There’s good news and bad news about scholarships! The good news first: there is a virtually unlimited number of scholarships out there! Now the bad: scholarships require a lot of work. Generally speaking, you must apply to each scholarship, many of which require an essay, a recommendation, and/or a high school transcript.
Most students report that the scholarships that are easiest to attain are the merit based awards through their schools. Some merit-based awards are given by colleges without any additional application (they base their awards on your credentials). Other scholarships require separate applications. These often have a rather early deadline, which is another reason to apply early!
Here are some of the most common ways to find scholarships:
- All appropriate scholarship information that the Academic and College Counseling Office receives is posted weekly in the Student Services Ledger.
- Do a search at one of the following websites:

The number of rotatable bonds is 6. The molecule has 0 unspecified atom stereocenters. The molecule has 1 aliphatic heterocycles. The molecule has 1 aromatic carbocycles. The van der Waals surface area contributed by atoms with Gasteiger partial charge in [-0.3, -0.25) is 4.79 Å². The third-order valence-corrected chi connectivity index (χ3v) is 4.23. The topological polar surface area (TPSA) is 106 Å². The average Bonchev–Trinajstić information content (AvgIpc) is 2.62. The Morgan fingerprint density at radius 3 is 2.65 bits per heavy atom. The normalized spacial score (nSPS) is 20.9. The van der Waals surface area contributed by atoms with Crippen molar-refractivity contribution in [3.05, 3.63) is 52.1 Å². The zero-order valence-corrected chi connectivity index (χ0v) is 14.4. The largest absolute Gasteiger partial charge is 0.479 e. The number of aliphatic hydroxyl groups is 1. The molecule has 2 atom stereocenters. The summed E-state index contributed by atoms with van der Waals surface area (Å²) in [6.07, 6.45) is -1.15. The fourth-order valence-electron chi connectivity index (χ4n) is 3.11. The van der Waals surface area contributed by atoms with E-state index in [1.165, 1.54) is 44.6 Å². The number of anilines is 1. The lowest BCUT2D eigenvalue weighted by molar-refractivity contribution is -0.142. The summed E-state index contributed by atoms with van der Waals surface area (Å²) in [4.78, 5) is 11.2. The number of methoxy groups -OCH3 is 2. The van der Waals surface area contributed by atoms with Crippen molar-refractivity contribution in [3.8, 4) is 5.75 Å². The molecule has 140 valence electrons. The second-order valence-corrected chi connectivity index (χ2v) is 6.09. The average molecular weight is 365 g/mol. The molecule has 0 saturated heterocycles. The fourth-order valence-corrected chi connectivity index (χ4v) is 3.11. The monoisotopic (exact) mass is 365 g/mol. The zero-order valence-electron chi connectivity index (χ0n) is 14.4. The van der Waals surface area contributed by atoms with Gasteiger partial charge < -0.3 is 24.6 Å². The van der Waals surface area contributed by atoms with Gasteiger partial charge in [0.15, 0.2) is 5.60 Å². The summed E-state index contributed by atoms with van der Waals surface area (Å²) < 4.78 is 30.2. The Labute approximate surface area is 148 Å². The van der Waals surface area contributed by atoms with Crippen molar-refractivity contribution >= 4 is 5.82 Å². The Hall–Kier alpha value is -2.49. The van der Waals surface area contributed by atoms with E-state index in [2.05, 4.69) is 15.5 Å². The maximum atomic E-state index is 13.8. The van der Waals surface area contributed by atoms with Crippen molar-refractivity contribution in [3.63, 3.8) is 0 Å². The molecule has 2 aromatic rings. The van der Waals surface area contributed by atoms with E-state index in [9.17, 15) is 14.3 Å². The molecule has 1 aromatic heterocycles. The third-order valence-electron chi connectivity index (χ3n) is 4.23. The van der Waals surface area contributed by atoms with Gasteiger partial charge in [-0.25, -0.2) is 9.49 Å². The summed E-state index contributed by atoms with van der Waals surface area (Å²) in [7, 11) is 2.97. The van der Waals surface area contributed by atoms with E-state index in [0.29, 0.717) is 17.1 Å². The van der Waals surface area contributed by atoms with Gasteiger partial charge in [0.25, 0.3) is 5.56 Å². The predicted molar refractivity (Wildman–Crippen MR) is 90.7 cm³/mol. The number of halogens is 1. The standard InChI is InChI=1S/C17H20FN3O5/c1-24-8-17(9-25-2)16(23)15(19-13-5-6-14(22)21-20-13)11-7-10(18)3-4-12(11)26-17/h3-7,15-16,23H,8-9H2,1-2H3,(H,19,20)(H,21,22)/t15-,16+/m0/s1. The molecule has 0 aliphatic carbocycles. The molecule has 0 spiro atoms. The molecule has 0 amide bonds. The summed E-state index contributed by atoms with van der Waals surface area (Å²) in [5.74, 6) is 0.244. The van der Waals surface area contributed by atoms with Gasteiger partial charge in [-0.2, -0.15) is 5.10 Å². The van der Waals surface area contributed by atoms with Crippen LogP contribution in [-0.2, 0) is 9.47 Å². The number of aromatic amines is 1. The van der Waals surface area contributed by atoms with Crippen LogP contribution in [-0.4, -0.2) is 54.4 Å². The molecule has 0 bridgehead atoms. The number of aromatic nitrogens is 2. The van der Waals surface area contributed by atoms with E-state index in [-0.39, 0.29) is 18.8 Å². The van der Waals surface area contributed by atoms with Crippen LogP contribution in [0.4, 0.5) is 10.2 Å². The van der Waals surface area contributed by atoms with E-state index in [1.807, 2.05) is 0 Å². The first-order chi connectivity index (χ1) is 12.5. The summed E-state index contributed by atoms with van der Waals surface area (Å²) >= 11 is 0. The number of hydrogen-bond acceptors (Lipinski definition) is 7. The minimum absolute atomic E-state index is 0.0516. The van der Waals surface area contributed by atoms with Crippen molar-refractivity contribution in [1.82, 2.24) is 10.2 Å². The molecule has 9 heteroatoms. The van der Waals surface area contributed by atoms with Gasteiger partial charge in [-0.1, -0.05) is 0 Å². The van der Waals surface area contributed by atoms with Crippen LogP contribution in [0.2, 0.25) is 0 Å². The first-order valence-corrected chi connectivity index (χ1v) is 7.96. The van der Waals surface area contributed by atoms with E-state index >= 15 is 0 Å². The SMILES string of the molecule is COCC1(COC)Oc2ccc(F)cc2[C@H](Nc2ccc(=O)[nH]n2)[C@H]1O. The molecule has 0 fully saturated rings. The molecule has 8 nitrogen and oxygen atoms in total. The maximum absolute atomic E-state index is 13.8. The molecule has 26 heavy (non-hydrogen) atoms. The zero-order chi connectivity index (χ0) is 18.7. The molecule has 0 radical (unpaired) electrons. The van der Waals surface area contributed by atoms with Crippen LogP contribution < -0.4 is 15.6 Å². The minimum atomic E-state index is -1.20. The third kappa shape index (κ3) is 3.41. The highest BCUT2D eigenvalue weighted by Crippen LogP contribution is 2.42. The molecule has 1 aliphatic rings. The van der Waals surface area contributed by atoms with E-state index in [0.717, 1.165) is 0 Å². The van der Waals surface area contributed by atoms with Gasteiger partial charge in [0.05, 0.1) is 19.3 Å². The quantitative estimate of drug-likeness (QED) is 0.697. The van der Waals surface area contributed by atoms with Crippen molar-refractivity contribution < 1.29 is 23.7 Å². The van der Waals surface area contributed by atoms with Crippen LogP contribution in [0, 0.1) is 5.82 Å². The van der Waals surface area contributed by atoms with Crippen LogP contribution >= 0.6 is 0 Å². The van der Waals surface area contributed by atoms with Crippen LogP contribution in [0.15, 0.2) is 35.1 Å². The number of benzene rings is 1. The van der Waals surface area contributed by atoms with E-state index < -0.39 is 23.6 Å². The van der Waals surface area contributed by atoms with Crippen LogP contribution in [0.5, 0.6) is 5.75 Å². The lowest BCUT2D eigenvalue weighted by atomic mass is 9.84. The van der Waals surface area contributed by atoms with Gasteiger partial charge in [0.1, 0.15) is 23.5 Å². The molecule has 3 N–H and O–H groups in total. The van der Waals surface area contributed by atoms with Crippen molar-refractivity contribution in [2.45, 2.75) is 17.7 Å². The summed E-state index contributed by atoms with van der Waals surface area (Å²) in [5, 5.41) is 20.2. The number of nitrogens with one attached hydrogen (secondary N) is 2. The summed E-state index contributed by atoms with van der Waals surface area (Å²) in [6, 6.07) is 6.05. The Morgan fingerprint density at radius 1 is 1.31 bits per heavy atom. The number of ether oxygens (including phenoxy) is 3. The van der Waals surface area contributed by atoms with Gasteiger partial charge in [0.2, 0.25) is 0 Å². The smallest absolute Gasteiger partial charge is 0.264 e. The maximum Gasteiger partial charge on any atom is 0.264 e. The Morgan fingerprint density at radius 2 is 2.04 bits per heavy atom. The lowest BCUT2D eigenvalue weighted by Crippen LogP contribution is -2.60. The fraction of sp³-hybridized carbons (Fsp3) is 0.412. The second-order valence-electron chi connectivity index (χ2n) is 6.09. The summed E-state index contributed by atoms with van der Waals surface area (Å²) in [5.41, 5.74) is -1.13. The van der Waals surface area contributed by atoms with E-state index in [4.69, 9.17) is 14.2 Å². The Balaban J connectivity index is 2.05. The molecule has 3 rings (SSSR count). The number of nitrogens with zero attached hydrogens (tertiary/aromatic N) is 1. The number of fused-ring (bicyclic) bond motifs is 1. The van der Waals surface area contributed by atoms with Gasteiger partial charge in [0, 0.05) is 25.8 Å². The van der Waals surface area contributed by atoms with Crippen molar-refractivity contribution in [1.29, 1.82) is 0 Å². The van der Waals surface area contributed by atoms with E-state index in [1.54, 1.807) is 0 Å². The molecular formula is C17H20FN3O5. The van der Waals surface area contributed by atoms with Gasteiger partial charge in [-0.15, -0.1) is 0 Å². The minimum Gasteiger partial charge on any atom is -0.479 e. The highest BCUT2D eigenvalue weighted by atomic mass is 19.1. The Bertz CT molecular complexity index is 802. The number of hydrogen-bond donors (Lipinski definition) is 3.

- Ask parents, relatives, and friends if their companies, churches, unions, or professional organizations have scholarship programs.
- Visit your prospective occupation’s professional association website. For example, the professional association for School Guidance Counselors is the American School Counseling Association. You can find the professional associations by visiting the online version of the Occupational Outlook Handbook, which can be found on the U.S. Department of Labor’s Website. Type in your occupation, click on the profile, and then scroll all the way to the bottom. You will find the association websites under “Sources of Additional Information.”
- Apply to college early (before Thanksgiving). This will maximize your chances of obtaining scholarship money.
- File the FAFSA as soon as possible after October 1st of your senior year. This will maximize grant money and state aid.
- When searching for colleges, research each school’s scholarship page. Many schools have charts that clearly detail what you can expect to receive in merit aid. You can also find similar information on College Board. Click on the “Cost & Financial Aid” tab and read the financial aid statistics section.
PLEASE NOTE: Be very careful of scholarship scams. In general, if it seems too good to be true, it probably is. Also, be careful of scholarship emails that are sent to you asking for too much personal information.